Next Guillem Balague wanted to know what kind of preparation and hours Gary Neville put into his punditry work. He first said that he didn’t know how someone like Gaizka Mendieta managed it in a ‘foreign’ language as Neville could never see himself being able to commentate in Spain. He said that he found the initial games difficult as he didn’t know what do with his hands or what the right gestures were. In terms of preparation Neville said that he would generally watch three ‘live’ games on a weekend. He continued that for the Monday game, most things from the weekend would have already been picked up, so he had to look for a different angle. During the game, Neville said that he tended to watch the big overhead screens in the studio so as to get an overall view of what was happening on a pitch. For a Sunday match, such as the upcoming game at Stoke City, he would arrive about 10.30 – 11.00 and then just talk through the match as he sees it.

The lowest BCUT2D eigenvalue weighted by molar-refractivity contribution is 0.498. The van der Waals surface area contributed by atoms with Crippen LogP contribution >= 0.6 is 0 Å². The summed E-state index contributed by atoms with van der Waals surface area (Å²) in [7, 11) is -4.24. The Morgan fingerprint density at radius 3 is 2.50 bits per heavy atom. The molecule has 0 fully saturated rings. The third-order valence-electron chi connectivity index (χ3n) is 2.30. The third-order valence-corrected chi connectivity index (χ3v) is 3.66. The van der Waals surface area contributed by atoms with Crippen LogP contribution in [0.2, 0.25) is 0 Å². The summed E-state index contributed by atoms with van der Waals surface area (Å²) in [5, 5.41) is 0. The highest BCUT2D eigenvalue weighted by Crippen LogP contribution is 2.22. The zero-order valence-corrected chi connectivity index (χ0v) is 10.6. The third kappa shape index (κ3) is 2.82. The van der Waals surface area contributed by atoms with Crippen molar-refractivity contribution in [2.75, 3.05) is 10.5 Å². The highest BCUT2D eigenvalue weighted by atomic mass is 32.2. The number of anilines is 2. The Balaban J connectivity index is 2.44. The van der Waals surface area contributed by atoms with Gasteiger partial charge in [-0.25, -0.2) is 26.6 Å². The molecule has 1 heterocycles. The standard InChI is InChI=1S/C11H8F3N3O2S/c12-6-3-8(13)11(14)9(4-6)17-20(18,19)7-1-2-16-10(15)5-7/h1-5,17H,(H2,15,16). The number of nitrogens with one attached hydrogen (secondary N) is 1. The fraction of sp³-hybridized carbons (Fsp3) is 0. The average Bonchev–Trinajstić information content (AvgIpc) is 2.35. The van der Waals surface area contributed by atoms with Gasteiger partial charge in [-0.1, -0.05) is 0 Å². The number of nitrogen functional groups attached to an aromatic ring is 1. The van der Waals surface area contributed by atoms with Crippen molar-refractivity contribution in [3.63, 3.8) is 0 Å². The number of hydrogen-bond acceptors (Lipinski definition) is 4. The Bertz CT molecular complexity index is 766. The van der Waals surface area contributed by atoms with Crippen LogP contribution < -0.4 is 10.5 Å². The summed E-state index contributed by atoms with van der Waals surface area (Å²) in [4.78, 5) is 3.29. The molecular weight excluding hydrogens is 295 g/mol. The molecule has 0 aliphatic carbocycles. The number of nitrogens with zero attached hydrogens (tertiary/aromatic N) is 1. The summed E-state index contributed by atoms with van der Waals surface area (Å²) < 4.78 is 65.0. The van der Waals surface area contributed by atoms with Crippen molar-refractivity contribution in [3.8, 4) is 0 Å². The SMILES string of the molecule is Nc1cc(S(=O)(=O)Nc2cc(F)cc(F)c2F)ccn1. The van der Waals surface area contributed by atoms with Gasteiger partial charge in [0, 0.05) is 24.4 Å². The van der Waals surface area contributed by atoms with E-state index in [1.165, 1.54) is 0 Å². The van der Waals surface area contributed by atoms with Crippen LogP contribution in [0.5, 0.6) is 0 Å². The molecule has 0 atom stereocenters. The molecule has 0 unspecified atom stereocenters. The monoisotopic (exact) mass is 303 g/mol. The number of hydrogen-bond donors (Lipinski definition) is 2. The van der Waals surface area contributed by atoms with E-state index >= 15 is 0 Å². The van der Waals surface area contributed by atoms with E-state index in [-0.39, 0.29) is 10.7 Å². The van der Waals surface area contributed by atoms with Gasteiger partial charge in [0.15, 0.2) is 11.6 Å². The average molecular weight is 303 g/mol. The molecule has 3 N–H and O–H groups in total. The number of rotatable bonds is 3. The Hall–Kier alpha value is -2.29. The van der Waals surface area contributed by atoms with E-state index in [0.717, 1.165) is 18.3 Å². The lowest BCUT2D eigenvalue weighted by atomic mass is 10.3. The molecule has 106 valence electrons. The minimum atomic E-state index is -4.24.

In terms of his varied career, Neville said that there was nothing like the ‘buzz’ you got waiting in the players tunnel or being in the dressing room as a coach; it just isn’t the same commentating. As he player, he said he was happiest on the pitch and felt less on edge, but strangely was never relaxed after games. He added that he can’t sleep after England games as he finds himself wanting to look back over the events of the game in coaching terms.